The plant systematics community lost an icon with the passing of Professor Billie Lee Turner on May 27, 2020 at the age of 95. Billie's life and scientific career reflected his Texas origins. Born in Yoakum, Texas on February 22, 1925, Billie spent his early years in Sanderson, which is situated in the Trans-Pecos region. The family moved to Galveston, and finally settled in Texas City in 1939 where Billie graduated from high school as valedictorian in 1943. He subsequently enlisted in the Army, was quickly promoted to second lieutenant and joined the 15th Air Force division in Italy during World War II. He served as a navigator on B-24s and was awarded a purple heart. He ended his military service in 1947 and started his academic career at Sul Ross State University in Alpine, Texas. He initially intended to study law but changed his major to Botany after taking a course from Barton Warnock, a well-known expert on the West Texas flora.
During the next six years Billie completed three degrees, BS in Biology at Sul Ross State University (1949), MS in Biology at Southern Methodist University (1950) and a Ph.D. in Botany at Washington State University (1953). His first academic position was as an instructor at the University of Texas at Austin in 1953 where he was hired as tenure track Assistant Professor in 1957. One year later after the publication of two books including a treatment of the Legumes of Texas Billie was promoted to Associate Professor with tenure. Two years later he was promoted to Full Professor.
Billie's plant systematics career was on the cutting-edge of new developments starting with using chromosome numbers and subsequently chemosystematics to classify plants and examine evolutionary relationships. He especially championed chemosystematics with Ralph Alston, Jeffrey B. Harborne and Tom Mabry. These collaborations resulted in two widely utilized books Biochemical Systematics (1963 with Alston) and Plant Chemosystematics (1984 with Harborne). Always a visionary, in a 1969 article published in Taxon (Volume 18, Issue 2, pp. 134-151) Billie predicted that protein sequencing and DNA studies would be important in the future for resolving phylogenetic relationships in plants. Billie was an avid and early supporter of my efforts to use DNA data to resolve relationships including investigations of his favorite family Asteraceae.
Billie's influence on the field of plant systematics was immense as he trained over 60 Ph.D. students, many of which have gone on to very successful academic careers. His students also trained numerous plant systematists and one could argue that Billie's training influenced the field in the United States more than anyone else. I am an academic grandson of Billie's since I completed my dissertation under the supervision of Todd Stuessy, one of his numerous Ph.D. students. In addition to his own students, during past 55 years Billie also positively influenced students of other plant systematics faculty at UT-Austin, including Marshall Johnston, Beryl Simpson, Jose L. Panero and myself. During that time UT-Austin produced 160 Ph.D. graduates in plant systematics.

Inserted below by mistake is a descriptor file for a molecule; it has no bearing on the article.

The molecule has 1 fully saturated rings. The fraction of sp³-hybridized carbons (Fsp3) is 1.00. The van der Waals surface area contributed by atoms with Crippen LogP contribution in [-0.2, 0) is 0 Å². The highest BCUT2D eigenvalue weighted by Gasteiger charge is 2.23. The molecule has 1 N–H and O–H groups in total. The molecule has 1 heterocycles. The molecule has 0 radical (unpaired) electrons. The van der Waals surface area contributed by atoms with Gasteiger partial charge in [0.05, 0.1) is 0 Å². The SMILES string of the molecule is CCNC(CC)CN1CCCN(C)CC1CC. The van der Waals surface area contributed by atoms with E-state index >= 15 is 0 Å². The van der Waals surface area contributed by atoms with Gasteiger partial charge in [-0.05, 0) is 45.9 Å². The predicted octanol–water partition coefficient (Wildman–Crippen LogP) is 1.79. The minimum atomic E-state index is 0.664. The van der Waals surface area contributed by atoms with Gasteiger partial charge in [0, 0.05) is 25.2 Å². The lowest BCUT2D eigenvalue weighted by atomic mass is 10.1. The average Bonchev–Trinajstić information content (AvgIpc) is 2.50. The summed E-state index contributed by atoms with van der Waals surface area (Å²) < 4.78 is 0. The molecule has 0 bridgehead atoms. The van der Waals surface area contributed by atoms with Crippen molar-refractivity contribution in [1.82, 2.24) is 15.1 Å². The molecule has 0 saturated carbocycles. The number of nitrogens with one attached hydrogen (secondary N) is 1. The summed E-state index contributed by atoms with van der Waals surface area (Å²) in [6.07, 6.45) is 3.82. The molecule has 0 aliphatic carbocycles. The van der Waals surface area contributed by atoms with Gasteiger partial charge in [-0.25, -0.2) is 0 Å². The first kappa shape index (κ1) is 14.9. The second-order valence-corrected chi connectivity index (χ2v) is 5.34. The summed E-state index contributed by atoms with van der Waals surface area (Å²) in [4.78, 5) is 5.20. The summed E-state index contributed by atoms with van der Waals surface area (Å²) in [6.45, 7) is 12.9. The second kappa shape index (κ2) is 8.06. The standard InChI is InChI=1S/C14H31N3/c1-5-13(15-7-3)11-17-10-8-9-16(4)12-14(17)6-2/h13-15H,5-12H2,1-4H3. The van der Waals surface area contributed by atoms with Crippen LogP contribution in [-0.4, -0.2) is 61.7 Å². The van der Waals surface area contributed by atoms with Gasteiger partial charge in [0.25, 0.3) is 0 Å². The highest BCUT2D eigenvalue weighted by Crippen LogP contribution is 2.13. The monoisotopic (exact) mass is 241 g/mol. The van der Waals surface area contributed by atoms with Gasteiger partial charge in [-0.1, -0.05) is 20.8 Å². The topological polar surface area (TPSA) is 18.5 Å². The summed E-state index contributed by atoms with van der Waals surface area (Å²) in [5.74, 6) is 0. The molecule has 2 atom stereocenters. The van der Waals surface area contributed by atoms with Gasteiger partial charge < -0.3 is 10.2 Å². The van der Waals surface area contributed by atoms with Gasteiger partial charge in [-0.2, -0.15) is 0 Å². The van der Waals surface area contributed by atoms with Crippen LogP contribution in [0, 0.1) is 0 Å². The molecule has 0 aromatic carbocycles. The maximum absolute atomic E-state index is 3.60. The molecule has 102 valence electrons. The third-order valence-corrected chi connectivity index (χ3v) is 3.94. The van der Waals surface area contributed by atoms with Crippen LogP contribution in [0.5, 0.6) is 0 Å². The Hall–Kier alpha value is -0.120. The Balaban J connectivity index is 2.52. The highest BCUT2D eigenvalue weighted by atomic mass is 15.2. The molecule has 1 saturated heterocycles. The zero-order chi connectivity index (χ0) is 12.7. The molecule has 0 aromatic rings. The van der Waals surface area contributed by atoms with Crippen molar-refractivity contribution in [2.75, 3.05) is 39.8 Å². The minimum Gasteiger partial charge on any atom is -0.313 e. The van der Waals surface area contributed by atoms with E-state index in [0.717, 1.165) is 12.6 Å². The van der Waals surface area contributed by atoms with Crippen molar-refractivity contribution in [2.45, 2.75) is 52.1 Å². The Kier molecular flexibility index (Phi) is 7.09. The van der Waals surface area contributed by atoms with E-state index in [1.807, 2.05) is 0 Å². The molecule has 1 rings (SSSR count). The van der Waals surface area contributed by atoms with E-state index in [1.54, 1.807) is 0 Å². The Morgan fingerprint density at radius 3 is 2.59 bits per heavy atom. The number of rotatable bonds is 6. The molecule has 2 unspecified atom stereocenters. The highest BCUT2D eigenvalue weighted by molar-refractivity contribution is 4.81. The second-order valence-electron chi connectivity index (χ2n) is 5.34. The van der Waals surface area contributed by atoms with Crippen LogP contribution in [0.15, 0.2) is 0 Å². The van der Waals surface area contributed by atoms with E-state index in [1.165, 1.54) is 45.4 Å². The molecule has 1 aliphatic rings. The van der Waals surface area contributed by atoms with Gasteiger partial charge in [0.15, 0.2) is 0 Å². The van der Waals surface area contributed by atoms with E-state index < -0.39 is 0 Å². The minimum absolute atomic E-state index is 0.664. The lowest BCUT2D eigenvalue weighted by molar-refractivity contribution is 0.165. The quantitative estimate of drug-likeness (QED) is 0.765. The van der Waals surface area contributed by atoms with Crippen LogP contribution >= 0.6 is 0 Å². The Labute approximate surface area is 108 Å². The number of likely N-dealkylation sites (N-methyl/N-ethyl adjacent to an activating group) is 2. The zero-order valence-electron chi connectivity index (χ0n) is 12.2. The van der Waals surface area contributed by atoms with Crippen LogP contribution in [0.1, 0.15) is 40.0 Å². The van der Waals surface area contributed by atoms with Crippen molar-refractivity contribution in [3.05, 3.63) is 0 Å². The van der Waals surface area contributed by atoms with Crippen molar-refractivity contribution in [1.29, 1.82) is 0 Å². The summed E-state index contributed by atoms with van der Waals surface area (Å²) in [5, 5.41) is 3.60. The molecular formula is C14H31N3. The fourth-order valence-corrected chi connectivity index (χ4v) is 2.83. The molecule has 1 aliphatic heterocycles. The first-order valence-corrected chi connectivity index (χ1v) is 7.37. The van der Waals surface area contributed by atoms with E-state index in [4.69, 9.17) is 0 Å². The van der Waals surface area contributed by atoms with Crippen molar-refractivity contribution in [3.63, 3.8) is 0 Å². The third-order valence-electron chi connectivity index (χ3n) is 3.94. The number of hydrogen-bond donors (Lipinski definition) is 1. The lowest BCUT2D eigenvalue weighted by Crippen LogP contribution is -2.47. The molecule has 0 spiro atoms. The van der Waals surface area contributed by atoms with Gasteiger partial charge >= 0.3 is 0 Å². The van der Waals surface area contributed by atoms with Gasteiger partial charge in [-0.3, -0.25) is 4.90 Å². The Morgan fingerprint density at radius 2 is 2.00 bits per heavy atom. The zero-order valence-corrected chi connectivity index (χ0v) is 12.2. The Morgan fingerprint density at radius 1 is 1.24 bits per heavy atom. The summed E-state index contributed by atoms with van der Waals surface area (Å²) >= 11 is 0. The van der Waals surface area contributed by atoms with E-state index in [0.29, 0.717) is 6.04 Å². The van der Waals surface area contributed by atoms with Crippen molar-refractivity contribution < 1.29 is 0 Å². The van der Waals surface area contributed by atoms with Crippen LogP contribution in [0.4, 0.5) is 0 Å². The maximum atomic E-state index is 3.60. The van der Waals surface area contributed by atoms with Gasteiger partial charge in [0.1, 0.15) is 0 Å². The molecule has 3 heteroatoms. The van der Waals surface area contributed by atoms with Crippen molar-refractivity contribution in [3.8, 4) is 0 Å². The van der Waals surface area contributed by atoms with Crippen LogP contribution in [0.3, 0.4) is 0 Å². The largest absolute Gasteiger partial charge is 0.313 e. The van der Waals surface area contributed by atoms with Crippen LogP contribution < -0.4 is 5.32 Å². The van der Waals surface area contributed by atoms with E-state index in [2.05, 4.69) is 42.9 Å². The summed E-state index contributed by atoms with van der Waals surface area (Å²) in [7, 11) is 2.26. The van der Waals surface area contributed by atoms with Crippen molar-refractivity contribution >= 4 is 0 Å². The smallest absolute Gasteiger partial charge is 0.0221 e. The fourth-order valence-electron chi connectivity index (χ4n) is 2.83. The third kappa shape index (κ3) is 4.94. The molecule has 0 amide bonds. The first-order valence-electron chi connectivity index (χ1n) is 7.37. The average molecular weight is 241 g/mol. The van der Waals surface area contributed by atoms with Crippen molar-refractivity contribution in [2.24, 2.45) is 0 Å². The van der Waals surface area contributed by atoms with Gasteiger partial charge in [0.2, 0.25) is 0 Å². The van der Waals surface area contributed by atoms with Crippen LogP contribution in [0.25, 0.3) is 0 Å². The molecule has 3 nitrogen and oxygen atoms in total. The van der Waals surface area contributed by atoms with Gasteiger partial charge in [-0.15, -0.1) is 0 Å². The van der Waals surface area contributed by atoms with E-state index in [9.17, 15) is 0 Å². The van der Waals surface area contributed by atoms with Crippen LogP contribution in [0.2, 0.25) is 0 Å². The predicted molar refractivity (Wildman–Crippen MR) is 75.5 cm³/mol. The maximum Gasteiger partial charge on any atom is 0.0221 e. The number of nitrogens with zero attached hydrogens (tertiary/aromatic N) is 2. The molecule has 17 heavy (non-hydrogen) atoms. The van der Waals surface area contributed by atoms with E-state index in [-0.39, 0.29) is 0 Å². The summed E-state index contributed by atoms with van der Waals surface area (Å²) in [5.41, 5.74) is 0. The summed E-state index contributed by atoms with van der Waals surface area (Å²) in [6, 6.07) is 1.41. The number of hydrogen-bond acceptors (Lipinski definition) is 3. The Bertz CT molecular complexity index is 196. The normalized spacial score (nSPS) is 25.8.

Billie's research productivity was incredible with over 700 scientific articles during his seven decade career. During this time Billie named over 1,400 plant taxa including new combinations. Most of his work focused on two angiosperm families, Asteraceae and Fabaceae. In addition to many articles on these families he produced two books, one on Legumes of Texas and the second a 27 volume (1996-2017) series on Asteraceae titled The Comps of Mexico: A Systematic Account of the family Asteraceae.
Billie's impact on the plant systematics program at the University of Texas at Austin went well beyond his publications and training of students. He was instrumental in the rapid growth and international reputation of the University's herbarium (TEX/LL). When he became Director of the herbarium in 1967 the collection had 200,000 specimens and it had grown to one million by the time he retired in 1998. During this time he was responsible for the move of the herbarium to the UT Tower where it is now housed over nine floors, the renaming of the facility to the Plant Resources Center (PRC), the acquisition of the Lundell herbarium and two endowed positions in Systematic Botany, the Lundell Chair and the S.F. Blake Professorship. In his honor the facility was renamed the Billie L. Turner Plant Resources Center in 2017.
I first met Billie as a Ph.D. student in the late 1970s when he gave a seminar to the Botany Department at Ohio State University. I remember talking to him about my thesis project on a genus in the Asteraceae and he provided excellent advice and encouragement. The second time I met him was in 1988 when Billie invited me to give a seminar on the molecular phylogeny of Asteraceae to the Botany Department at UT-Austin. While having coffee with him and Ted Delevoryas at the Texas Union he told me that he was going to hire me as soon as a position was available. Two years later he called me and invited me to apply for an open position and I jumped at the opportunity to join Billie and others in the Botany Department at UT-Austin. During my 30 years at UT-Austin I have been honored to have Billie as a colleague, mentor and friend. His influence and support enhanced the success of my research, administration and teaching. Although Billie is not with us any more, his memory, vision and influence remain very alive at UT-Austin and across the plant systematics community.